The recent flooding in British Columbia is a harsh reminder that climate change is not a hypothetical scenario that lies somewhere in the future; its effects are being felt right now. Unfortunately, events like these floods and the devastating heat dome this summer are likely to become more common and more pronounced in the future.
To reduce the economic and human losses from severe weather events we must ensure that our infrastructure is capable of withstanding them. We at Sparkgeo believe that geospatial data and analysis provide critical information to help achieve this goal.
In a previous blog post we mapped the flooding of the Sumas Prairie near the city of Abbotsford using synthetic aperture radar (SAR) data. There, we highlighted how geospatial data can help to monitor and map flooding in near-real time. In this post, we go beyond simply mapping where flooding occurred to see if we can help explain the flooding.
While climate change is part of the story, the flooding of Sumas Prairie is also a story of geography, and of human intervention in the landscape. The Sumas Prairie was once Sumas Lake.
Formed as the glaciers of the last ice age retreated, the lake was important for transportation and as a food source for the Semá:th first nations people that live in the region.
The lake was an annoyance for farmers, however, and in the 1920s it was drained, providing access to the fertile soils beneath and transforming it into one of the most productive agricultural regions in BC.
To keep it from turning back into a lake, the Sumas Prairie is managed through dikes and canals and the Barrowtown pump station. The station pumps water from the prairie uphill into the Sumas River which then drains into the Fraser River.
This system has kept the prairie dry for the last 100 years, but the lake’s return is an ever-present threat.
The cause of this most recent flooding is thought to originate not from Canada, but from across the border. The Nooksack River in northern Washington overtopped its banks on November 14th, and the floodwaters flowed north into the Sumas Prairie.
Our SAR flood map confirmed this, with a clear flood path from the Nooksack into the prairie. The Nooksack river was also the main cause of the 1990 flood, the last major flood in the region.
To better understand this event, we need to examine the topography of the region. Luckily, high resolution Lidar elevation data was available over both Abbotsford and northern Washington. This allowed us to get a detailed picture of the landscape.
The animation below shows a true colour satellite image of the area, followed by a lidar digital elevation model (DEM). Elevation values in the DEM are symbolized using a colour gradient with low values shown as dark purple and high values shown as bright white.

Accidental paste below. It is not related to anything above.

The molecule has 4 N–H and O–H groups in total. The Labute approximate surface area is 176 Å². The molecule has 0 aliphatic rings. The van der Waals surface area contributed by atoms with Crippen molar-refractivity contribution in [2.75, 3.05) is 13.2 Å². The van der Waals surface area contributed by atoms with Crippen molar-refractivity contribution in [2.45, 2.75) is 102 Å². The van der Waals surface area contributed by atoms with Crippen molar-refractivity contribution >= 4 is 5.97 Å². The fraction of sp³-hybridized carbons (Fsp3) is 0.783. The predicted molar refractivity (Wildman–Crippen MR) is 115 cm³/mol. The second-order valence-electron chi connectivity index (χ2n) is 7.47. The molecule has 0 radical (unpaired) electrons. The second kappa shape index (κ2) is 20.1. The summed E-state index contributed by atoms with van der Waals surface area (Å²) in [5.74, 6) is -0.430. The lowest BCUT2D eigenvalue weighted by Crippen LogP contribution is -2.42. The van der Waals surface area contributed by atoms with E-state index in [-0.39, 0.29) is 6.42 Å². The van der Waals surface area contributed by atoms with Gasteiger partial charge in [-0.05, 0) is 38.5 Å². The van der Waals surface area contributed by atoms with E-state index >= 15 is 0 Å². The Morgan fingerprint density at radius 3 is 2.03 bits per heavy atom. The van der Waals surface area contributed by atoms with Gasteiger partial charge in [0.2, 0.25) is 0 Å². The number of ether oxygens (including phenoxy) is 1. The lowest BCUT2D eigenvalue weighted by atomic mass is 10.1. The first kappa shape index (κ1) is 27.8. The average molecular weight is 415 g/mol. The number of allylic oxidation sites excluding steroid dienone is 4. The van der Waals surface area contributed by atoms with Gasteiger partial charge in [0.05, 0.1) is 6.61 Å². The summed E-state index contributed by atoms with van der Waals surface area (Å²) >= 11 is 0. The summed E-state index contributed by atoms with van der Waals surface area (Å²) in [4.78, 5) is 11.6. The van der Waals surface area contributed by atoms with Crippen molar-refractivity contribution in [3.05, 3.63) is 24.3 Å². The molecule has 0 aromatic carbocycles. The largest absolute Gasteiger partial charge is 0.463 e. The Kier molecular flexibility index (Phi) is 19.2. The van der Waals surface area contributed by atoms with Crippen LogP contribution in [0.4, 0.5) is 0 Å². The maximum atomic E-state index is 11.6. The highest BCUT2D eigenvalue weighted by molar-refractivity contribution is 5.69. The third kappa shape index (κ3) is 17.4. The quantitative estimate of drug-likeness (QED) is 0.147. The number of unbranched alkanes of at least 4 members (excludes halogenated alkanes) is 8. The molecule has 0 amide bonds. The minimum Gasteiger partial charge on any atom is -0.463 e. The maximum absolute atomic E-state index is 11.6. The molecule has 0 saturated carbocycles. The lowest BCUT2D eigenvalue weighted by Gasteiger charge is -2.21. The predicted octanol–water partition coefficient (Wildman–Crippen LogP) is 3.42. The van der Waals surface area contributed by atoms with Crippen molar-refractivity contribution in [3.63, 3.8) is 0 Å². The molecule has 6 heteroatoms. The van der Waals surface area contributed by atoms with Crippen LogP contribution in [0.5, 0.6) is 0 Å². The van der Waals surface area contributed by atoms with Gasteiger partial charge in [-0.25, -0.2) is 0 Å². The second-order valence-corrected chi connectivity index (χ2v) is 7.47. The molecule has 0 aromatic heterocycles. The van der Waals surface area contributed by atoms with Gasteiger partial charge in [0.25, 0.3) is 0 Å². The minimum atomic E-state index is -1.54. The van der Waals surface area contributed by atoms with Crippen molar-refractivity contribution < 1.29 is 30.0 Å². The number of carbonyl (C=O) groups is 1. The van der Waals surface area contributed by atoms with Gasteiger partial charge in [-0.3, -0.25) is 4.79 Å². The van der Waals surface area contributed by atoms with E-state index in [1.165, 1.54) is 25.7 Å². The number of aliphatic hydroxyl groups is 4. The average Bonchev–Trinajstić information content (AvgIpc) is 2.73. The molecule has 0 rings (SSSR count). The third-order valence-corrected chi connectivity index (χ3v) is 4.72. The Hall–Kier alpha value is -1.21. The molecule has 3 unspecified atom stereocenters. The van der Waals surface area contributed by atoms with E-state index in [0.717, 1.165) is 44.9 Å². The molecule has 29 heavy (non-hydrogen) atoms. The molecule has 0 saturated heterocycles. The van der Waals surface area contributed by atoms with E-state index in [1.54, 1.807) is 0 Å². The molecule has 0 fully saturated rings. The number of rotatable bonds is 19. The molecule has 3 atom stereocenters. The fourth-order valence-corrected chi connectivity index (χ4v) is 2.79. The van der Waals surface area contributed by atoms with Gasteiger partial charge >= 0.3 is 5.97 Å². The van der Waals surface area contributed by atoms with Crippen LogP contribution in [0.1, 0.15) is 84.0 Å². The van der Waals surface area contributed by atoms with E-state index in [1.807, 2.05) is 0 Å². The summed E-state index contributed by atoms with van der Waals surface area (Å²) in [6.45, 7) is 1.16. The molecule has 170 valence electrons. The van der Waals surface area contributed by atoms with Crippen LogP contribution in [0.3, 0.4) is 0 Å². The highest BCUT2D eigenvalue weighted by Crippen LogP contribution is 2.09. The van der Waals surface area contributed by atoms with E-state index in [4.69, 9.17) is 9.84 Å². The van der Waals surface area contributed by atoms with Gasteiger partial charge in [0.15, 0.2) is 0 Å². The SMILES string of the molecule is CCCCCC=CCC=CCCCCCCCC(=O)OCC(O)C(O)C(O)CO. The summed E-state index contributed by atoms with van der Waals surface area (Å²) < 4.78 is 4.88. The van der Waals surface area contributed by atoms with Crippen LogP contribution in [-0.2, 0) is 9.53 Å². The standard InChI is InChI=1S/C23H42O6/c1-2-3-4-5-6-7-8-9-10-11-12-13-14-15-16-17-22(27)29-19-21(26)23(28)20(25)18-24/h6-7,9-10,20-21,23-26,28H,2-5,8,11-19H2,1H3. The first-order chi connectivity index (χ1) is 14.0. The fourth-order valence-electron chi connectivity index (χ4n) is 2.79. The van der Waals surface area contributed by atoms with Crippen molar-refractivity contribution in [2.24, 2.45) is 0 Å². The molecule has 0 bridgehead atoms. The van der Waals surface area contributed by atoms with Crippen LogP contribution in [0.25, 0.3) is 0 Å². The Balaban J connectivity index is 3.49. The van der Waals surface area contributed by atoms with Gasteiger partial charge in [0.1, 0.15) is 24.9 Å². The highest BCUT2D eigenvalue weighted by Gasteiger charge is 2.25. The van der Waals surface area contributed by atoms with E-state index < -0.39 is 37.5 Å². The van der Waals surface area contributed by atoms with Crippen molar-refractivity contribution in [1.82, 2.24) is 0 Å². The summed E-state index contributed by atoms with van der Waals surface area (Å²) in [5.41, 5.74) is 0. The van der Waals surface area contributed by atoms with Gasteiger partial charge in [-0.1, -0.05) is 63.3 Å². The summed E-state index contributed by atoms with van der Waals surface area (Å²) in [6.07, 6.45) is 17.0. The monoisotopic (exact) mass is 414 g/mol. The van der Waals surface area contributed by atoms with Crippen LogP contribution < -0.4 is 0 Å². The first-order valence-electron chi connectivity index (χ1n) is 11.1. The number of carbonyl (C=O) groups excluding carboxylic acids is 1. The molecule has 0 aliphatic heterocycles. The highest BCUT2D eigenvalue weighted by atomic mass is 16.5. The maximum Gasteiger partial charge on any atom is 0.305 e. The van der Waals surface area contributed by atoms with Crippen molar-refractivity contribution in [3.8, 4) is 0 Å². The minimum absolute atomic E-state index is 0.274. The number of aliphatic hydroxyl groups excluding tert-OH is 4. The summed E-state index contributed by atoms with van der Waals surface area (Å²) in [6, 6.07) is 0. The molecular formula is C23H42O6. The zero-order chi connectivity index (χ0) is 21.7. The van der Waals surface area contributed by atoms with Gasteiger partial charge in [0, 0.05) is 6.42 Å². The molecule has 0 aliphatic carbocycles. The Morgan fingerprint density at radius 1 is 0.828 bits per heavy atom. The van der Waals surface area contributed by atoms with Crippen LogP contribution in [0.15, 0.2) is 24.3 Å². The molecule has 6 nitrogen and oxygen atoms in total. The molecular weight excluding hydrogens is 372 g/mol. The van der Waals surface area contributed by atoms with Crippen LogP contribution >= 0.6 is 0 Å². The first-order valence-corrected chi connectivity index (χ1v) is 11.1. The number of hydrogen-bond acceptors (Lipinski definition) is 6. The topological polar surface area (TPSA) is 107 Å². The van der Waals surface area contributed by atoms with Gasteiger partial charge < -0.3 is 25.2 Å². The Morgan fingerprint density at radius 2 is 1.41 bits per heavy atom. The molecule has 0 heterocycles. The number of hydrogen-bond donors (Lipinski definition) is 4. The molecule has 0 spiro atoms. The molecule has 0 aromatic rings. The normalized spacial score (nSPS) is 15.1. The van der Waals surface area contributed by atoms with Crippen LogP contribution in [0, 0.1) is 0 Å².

In the 2nd frame of the animation, the colour gradient ranges from 0 to 200 meters above sea level. Here we see that both the Sumas Prairie and the Nooksack river lie at a very low elevation.
The prairie itself is bounded by mountains to the north and south. This condition may have contributed to the flooding, with rain running off the mountains into the valley below.
But this colour scale is too wide to tell the full story. In the 3rd frame, we increase the contrast of the image by compressing the colour scale between 0 and 30 meters. This reduces detail for higher elevations, but allows more information to be discriminated at lower elevations.
With this narrower colour scale we can see that the Nooksack river essentially runs into a fork in the road around the town of Everson. This is shown in the animation below.
From here the river runs West toward the town of Lynden before eventually discharging into the Pacific Ocean; however, water outside the confines of the stream channel seems equally likely to run north-east instead of west, straight into the low lying Sumas Prairie.
The 3rd animation frame overlays the flooding for November 16th. We see a trail of flooding shown from Everson to the Sumas Prairie, which seems to confirm the Nooksack River as the main source of this flood.
The Topographic Wetness Index
An informative metric computed from the DEM is the Topographic Wetness Index (TWI). The TWI models where water is likely to accumulate based on elevation differences across a landscape.
Essentially, the TWI indicates areas that are more likely to be wet, and can also show the most likely pathways of flowing water. The subsequent animations depict the TWI along with the DEM to help explain the flooding we saw.
The below animation shows the area of flooding between the Nooksack River and the Sumas Prairie again. The DEM is on the left and the TWI is on the right. Flooding from November 16th is overlaid on both maps.
The TWI is shown on a colour ramp from white to dark green, where darker shades indicate higher TWI (areas more likely to accumulate moisture). It should be noted that areas shown in white should not necessarily be considered dry; merely less likely to accumulate moisture.
Looking at the animation, there is a good level of agreement between areas with high TWI values and flooding.